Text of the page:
Everything you need to know about GAP insurance
So, you're now the proud owner of a new or lightly used car – congratulations! Except … hold on. You've been in an accident and the car is totaled. Or it's been stolen. What now? It's only been a year or two since you bought the car. Are you still responsible for making payments on it?
Not if you have guaranteed auto protection, or as it's more commonly known, GAP insurance. What is GAP insurance? We'll give you a hint: It's not a way of protecting your new pair of khakis.
The idea is simple. If you owe more than what your car is worth at the time on an accident or theft, GAP insurance will cover the difference between the car's depreciated value and what you actually owe on your auto loan. And it can be a big difference.
Most of us already know that the moment we drive a new car off a dealer's lot, it begins to lose value. But do you know how fast it depreciates? Edmunds reported that just two years after purchase, a car loses about 30 percent of its value. By the time four years is up, the car is worth half of what it was new.
Why GAP insurance matters
You may be wondering if GAP insurance is really worth it. After all, the coverage is optional. But consider this: Buying GAP insurance can help you avoid a crushing financial burden in the event of some disaster with your car. To put it simply, GAP insurance is essential for both leasing and financing, particularly if you have a high loan amount. Here's an idea why:
Let's say you purchase a car for $30,000. You do your research, compare car insurance quotes, and have the car fully insured with collision and comprehensive plans. But then, just a few months later, your car is totaled in an accident. Because value depreciates so quickly, the car's current cash value is only $25,000. GAP insurance makes up the $5,000 difference. It bridges the gap.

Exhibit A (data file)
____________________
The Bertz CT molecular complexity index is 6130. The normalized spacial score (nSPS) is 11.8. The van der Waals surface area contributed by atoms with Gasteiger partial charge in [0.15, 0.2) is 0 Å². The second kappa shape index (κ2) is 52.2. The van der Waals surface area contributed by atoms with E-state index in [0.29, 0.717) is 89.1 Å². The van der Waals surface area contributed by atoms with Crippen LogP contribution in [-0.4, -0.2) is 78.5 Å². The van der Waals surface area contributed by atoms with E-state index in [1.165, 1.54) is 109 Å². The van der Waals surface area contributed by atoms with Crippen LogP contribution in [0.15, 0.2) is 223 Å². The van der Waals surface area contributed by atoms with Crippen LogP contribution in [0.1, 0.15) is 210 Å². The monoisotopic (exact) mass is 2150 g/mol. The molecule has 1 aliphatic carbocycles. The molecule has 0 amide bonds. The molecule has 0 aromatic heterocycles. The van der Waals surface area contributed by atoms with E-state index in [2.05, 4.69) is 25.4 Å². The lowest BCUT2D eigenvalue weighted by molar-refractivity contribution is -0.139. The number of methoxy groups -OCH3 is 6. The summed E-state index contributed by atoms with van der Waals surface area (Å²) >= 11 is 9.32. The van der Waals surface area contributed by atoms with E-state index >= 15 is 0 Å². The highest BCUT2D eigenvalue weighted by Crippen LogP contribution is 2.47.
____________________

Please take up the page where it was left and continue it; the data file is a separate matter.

Something similar plays out for theft. After a 30-day waiting period (giving time for law enforcement to recover the vehicle), and assuming the car is written off as a total loss, GAP insurance goes into effect. It should be noted, however, that exact coverage differs from state to state, so it's a good idea to check with your provider.
GAP insurance is already included in nearly every lease contract, but it's incumbent upon the buyer to make sure. Assuring you have GAP coverage may actually may be more important than ever. That's because the recent rise in low- to no-down-payment car loans has made the role of GAP insurance all the more critical to protecting drivers in case of an accident or theft.
Shopping for GAP insurance
There are lots of insurance providers out there promising GAP coverage, but not all are created equal. A good first step in shopping for GAP insurance is reaching out to your current policy provider. Some companies offer the coverage as an add-on to your existing policy. Some just include it automatically. You won't know for sure until you check in.
Obtaining GAP insurance from your primary insurance company offers distinct advantages. For starters, you'll only have to file a single claim if your car ends up being a total loss, rather than filing one with your primary insurer and one with your GAP provider. But it may be a good idea to look around at rates anyway, to ensure you're getting the best deal.
Another option for buying GAP insurance is to get it at the dealership, though this is a riskier proposition. Dealers will roll the coverage into your monthly car payment, but at much higher cost than if you got the coverage on your own. That's because dealers will usually get some incentive for selling GAP insurance, setting their own (high) rate and passing the cost off to you.
No matter how you decide to obtain coverage, make sure you understand your policy's limits. Some GAP policies pay the difference between the car's value and the amount you owe on your loan no matter how big the "gap" is. Others limit the coverage to a specific percentage or dollar amount. Just make sure you know exactly what kind of GAP insurance you're getting.